100 Feet of Defensible Space is the Law
In January 2005 a new state law became effective that extended the defensible space clearance around homes and structures from 30 feet to 100 feet. Proper clearance to 100 feet dramatically increases the chance of your house surviving a wildfire. This defensible space also provides for firefighter safety when protecting homes during a wildland fire.
Fire is a fact of life in our community. The climate and scenery that make this such a desirable place to live, also make it desirable for fire. It's really of matter of when, not if a fire will occur. The individual impact of these fires will vary greatly depending on your family's preparedness. All the fire engines in the world won't be able to stop a fire if the conditions are right and you haven't taken these simple and common sense steps:
•Create a "defensible space" by removing all flammable vegetation at least 100 feet from all structures.
•Landscape with fire resistant plants.
•On slopes or high fire hazard areas, remove flammable vegetation out to 100 feet or more.
•Space native trees and shrubs at least 10 feet apart.
•For trees taller that 18 feet, remove lower branches within six feet of the ground.
•Plant trees which will not interfere with power lines.
•Keep your driveway accessible and clearly marked. Fire engines need access which is approximately 12 feet wide and 12 tall.
In the event of a major incident in our district, it is very likely that many more homes will be threatened than fire engines are available. If you haven't taken some of these steps, it's unlikely crews will be able to save your home and may be forced to drive down the road and find a home that's defensible. Help us help you!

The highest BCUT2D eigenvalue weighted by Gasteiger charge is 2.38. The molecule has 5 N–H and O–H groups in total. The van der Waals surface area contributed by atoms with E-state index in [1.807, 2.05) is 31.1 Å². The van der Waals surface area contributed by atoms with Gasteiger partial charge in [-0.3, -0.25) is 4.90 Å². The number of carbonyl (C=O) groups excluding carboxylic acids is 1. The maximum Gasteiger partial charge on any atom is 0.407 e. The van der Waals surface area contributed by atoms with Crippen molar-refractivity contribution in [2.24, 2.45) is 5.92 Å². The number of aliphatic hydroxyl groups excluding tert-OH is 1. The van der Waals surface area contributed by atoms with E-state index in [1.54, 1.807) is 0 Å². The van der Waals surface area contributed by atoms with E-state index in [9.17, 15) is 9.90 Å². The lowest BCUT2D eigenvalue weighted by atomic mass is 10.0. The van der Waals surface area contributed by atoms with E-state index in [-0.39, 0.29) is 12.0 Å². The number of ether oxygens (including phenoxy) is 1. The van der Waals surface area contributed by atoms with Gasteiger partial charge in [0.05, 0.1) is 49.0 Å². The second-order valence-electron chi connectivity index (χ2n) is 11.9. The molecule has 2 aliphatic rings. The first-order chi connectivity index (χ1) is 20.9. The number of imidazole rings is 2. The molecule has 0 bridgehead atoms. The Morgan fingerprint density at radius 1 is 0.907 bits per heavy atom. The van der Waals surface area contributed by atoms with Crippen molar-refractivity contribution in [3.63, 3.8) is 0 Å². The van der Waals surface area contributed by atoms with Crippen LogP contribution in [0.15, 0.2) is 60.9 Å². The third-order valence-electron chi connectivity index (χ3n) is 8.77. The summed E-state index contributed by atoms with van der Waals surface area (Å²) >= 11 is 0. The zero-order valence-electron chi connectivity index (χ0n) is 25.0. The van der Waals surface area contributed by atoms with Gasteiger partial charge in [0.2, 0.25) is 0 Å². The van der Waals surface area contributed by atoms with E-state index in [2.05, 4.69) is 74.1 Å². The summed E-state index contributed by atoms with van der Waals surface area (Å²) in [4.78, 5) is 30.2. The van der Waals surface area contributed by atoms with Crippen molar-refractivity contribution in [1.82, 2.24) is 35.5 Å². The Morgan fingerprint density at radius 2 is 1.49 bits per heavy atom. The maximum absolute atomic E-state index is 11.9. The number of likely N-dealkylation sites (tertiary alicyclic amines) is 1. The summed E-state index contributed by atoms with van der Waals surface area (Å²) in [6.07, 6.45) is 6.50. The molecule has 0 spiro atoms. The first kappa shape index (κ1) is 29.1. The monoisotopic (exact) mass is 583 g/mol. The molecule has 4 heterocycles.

•Have your chimney cleaned regularly.
•Make sure and have a spark arrestor on your chimney.
•Clear all leaves and needles from your roof and gutters.
•Never store cleaned-out fireplace ashes in the garbage or in combustible containers. This sounds like common sense but many people don't realize the ashes can smolder for days.
•Never overload the capacity of electrical outlets.
•Change your smoke detector batteries twice a year, at daylight savings switch.
•Designate a meeting place outside your home.
•Secure your water heater and never store flammable liquids such as gasoline in the same area.
•Discuss stop, drop, and roll techniques with your family.